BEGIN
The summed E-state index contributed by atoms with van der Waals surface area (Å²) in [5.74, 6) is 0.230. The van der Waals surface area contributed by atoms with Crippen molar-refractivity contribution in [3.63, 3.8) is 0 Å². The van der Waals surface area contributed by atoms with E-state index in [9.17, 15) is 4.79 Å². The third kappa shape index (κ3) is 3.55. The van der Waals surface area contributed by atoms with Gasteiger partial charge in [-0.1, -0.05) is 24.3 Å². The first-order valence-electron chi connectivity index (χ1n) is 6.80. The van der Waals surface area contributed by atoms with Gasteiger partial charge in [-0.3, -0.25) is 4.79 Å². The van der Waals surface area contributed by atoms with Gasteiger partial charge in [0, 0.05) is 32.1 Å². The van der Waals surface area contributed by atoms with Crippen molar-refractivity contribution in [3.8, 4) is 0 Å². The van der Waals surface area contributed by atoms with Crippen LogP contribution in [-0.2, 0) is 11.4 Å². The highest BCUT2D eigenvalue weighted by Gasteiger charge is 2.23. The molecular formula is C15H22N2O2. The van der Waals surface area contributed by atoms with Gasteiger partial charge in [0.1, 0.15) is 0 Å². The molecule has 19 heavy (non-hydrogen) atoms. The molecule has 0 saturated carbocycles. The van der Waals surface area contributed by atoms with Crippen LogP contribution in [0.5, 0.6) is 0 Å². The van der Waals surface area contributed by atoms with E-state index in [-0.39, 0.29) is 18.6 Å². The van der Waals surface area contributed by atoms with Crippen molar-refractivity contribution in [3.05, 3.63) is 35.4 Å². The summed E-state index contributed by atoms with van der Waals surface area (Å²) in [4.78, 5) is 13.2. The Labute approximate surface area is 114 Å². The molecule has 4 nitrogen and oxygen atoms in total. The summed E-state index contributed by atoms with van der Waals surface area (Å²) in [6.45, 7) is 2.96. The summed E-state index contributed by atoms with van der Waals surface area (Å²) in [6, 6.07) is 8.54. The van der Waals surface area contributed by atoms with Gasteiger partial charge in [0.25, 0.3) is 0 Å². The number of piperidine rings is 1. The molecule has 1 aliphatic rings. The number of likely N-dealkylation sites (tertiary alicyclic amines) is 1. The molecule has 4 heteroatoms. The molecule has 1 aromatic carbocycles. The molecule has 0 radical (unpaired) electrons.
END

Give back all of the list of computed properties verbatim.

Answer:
The summed E-state index contributed by atoms with van der Waals surface area (Å²) in [5.74, 6) is 0.230. The van der Waals surface area contributed by atoms with Crippen molar-refractivity contribution in [3.63, 3.8) is 0 Å². The van der Waals surface area contributed by atoms with E-state index in [9.17, 15) is 4.79 Å². The third kappa shape index (κ3) is 3.55. The van der Waals surface area contributed by atoms with Gasteiger partial charge in [-0.1, -0.05) is 24.3 Å². The first-order valence-electron chi connectivity index (χ1n) is 6.80. The van der Waals surface area contributed by atoms with Gasteiger partial charge in [-0.3, -0.25) is 4.79 Å². The van der Waals surface area contributed by atoms with Gasteiger partial charge in [0, 0.05) is 32.1 Å². The van der Waals surface area contributed by atoms with Crippen molar-refractivity contribution in [3.8, 4) is 0 Å². The van der Waals surface area contributed by atoms with Crippen LogP contribution in [-0.2, 0) is 11.4 Å². The highest BCUT2D eigenvalue weighted by Gasteiger charge is 2.23. The molecular formula is C15H22N2O2. The van der Waals surface area contributed by atoms with Gasteiger partial charge in [0.1, 0.15) is 0 Å². The molecule has 19 heavy (non-hydrogen) atoms. The molecule has 0 saturated carbocycles. The van der Waals surface area contributed by atoms with Crippen LogP contribution in [0.5, 0.6) is 0 Å². The van der Waals surface area contributed by atoms with E-state index in [-0.39, 0.29) is 18.6 Å². The van der Waals surface area contributed by atoms with Crippen molar-refractivity contribution in [3.05, 3.63) is 35.4 Å². The summed E-state index contributed by atoms with van der Waals surface area (Å²) in [4.78, 5) is 13.2. The Labute approximate surface area is 114 Å². The molecule has 4 nitrogen and oxygen atoms in total. The summed E-state index contributed by atoms with van der Waals surface area (Å²) in [6.45, 7) is 2.96. The summed E-state index contributed by atoms with van der Waals surface area (Å²) in [6, 6.07) is 8.54. The van der Waals surface area contributed by atoms with Gasteiger partial charge in [0.25, 0.3) is 0 Å². The number of piperidine rings is 1. The molecule has 1 aliphatic rings. The number of likely N-dealkylation sites (tertiary alicyclic amines) is 1. The molecule has 4 heteroatoms. The molecule has 1 aromatic carbocycles. The molecule has 0 radical (unpaired) electrons.